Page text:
A plutoid is a celestial body similar to Pluto in configuration. The term “plutoid” was chosen as a consolation nod to Pluto's former glory as the ninth planet, although it did not resolve the controversy over the precise definition of a planet, let alone whether or not Pluto should be considered a planet. Along with Pluto's official redefinition as a plutoid came the discovery that as many as 70 celestial bodies may qualify as plutoids, which means that Pluto is far from being alone.
Several characteristics define a plutoid. Plutoids are dwarf planets, which means that while they enough mass to have become rounded and achieved a specific orbit around the Sun, they have not managed to “clear the neighborhood,” as astronomers say. In this case, clearing the neighborhood refers to a celestial body which has become gravitationally dominant, removing objects of a similar size from its orbit, or pulling large objects into orbit around it, like the Earth has done with the Moon. In other words, dwarf planets have a lot of rocky neighbors which are not under the influence of its gravitational pull.
To be considered a plutoid, a dwarf planet must also be a so-called “trans-Neptunian object,” which is a fancy way of saying that its orbit falls beyond that of Neptune. Objects which would otherwise meet the definition of a plutoid with orbits closer to the Sun are simply known as dwarf planets. Along with Pluto, another notable plutoid is Eris, a dwarf planet which is actually larger than Pluto, but much further away, making it difficult to see.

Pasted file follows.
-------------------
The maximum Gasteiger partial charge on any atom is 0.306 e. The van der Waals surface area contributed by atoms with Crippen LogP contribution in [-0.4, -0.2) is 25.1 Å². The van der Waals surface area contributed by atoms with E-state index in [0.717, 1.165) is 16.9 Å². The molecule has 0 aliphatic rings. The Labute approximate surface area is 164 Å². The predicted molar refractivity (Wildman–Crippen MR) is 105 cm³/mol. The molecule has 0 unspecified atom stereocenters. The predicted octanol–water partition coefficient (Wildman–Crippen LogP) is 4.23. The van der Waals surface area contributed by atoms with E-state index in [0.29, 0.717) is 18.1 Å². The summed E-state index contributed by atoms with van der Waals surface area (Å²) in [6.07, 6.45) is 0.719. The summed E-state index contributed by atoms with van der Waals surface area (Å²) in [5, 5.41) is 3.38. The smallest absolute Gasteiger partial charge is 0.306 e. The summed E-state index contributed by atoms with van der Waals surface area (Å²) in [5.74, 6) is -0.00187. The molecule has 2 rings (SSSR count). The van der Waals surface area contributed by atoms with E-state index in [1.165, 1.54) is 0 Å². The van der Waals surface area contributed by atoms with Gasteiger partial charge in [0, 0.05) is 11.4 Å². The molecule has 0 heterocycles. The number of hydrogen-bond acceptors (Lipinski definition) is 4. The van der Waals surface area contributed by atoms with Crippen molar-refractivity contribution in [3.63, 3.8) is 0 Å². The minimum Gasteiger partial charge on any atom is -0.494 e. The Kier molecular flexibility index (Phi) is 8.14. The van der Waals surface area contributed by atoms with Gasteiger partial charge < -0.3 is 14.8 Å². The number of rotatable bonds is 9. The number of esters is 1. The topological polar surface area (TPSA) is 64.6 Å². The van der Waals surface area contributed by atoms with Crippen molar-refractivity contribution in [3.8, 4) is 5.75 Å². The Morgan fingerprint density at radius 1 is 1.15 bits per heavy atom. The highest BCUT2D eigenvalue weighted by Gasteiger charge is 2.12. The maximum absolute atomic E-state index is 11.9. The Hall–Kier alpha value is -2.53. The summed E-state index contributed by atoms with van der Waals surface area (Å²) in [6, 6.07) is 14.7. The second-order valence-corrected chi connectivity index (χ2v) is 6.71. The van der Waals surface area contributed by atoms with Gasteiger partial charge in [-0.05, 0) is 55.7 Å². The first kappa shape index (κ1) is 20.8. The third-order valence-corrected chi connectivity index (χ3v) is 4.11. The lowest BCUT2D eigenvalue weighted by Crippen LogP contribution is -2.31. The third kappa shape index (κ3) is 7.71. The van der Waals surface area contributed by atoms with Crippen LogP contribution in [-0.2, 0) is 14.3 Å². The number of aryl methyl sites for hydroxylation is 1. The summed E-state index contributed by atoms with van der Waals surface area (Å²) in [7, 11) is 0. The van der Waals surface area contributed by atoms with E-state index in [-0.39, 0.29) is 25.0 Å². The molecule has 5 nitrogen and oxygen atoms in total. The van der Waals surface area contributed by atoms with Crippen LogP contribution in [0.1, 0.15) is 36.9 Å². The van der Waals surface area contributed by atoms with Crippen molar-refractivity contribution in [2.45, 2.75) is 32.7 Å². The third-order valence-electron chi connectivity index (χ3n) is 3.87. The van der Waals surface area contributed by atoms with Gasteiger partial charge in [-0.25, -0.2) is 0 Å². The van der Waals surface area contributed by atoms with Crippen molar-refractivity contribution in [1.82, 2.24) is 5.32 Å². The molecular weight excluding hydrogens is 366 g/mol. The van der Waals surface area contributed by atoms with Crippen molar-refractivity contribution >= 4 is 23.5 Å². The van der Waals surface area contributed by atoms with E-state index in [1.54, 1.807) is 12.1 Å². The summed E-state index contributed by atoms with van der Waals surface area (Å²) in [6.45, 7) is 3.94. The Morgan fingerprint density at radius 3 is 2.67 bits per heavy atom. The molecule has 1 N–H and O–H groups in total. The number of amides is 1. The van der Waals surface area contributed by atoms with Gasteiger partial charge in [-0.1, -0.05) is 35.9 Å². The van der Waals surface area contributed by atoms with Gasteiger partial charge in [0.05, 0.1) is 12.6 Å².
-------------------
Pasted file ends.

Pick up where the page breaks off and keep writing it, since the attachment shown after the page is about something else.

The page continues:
The term “plutoid” was adopted in 2008, and it appears to have been far from the last word about the Pluto controversy. Questions about Pluto's status as a planet were brought to the forefront in 2006, when the International Astronomical Union (IAU) abruptly downgraded Pluto to the status of a dwarf planet, because they felt that it did not meet the criteria to be considered a planet. This attracted a great deal of ire from both lay people and the scientific community.
One might reasonably quibble about the distinction between a plutoid and a dwarf planet, given that a plutoid is just a dwarf planet with a trans-Neptunian orbit. However, the distinction is important, as trans-Neptunian objects have a number of unique traits which make them interesting to astronomers. The discovery of additional objects beyond Neptune's orbit each year illustrate the advances being made in astronomy, and the potential for even more discoveries of scientific interest in the future.